Back in May, the Writer’s Guild Of America went on strike following a failed negotiation with the studios, including Disney. The writers union wanted to improve conditions for writers, better pay, conflicts on the use of AI, and most importantly, an increase in the amount of money writers get from residuals from streaming.
Residuals have been a major part of the television industry for decades, and they are a mechanism that sees writers, along with other people who worked on the show, including actors, get paid while shows and films are released on TV. However, for streaming platforms, residuals are far lower than traditional linear television.
Earlier this week, Disney CEO Bob Iger spoke out during an interview with CNBC about the current strikes, stating that the unions weren’t being realistic with their demands for more residuals from streaming.
“It’s very disturbing to me. We’ve talked about disruptive forces on this business and all the challenges we’re facing, the recovery from COVID which is ongoing, it’s not completely back. This is the worst time in the world to add to that disruption. “I understand any labor organization’s desire to work on behalf of its members to get the most compensation and be compensated fairly based on the value that they deliver. We managed, as an industry, to negotiate a very good deal with the directors guild that reflects the value that the directors contribute to this great business. We wanted to do the same thing with the writers, and we’d like to do the same thing with the actors. There’s a level of expectation that they have, that is just not realistic. And they are adding to the set of the challenges that this business is already facing that is, quite frankly, very disruptive.”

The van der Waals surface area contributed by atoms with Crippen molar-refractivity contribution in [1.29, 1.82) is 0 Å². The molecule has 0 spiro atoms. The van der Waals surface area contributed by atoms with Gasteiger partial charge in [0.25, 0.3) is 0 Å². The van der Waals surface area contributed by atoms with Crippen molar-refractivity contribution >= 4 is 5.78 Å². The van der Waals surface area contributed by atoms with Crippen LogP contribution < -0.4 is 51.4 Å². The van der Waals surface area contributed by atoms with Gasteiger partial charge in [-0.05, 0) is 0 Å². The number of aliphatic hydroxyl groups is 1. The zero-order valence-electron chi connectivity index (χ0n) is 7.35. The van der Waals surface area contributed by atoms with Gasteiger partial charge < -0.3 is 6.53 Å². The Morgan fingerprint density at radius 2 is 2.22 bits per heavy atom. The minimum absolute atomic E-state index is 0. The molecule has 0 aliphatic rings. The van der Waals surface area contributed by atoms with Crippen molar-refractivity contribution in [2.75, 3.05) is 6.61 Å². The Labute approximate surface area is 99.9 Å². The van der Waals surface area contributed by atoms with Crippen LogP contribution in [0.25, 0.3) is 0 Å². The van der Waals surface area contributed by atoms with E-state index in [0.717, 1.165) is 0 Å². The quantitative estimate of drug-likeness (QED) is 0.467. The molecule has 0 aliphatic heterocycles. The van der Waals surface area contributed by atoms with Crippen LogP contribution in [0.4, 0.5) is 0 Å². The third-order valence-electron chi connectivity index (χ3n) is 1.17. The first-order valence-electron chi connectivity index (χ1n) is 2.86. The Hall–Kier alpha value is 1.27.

Following this comment on CBNC, Cody Ziglar, who was one of the writers on last year’s Marvel Studios Disney+ Original series, “She-Hulk: Attorney At Law”, and helped write the Daredevil episode, shared a post on social media stating:
“The residual check from my episode of She-Hulk: Attorney at Law was $396,”
It is important to note that Cody Ziglar would have been paid for writing on the show, but the residuals are so much less than linear television, which used to be, on average, between $10,000 and $20,000 per episode of network primetime TV.
As you can see, Cody’s payment for “She-Hulk: Attorney At Law” has been far less, and while the studios claim that streaming isn’t as profitable as linear television was, so can’t afford to bring the rules from traditional television over to streaming. There is little doubt that there is a huge difference between the current systems, and with Disney looking to possibly sell its linear businesses, writers, along with actors and others, are trying to negotiate a new way of getting paid, as the industry shifts to streaming as the default.
With the writer’s union and studios so far apart on the issues, this strike is expected to continue throughout the summer and possibly longer.
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Roger has been a Disney fan since he was a kid and this interest has grown over the years. He has visited Disney Parks around the globe and has a vast collection of Disney movies and collectibles. He is the owner of What's On Disney Plus & DisKingdom.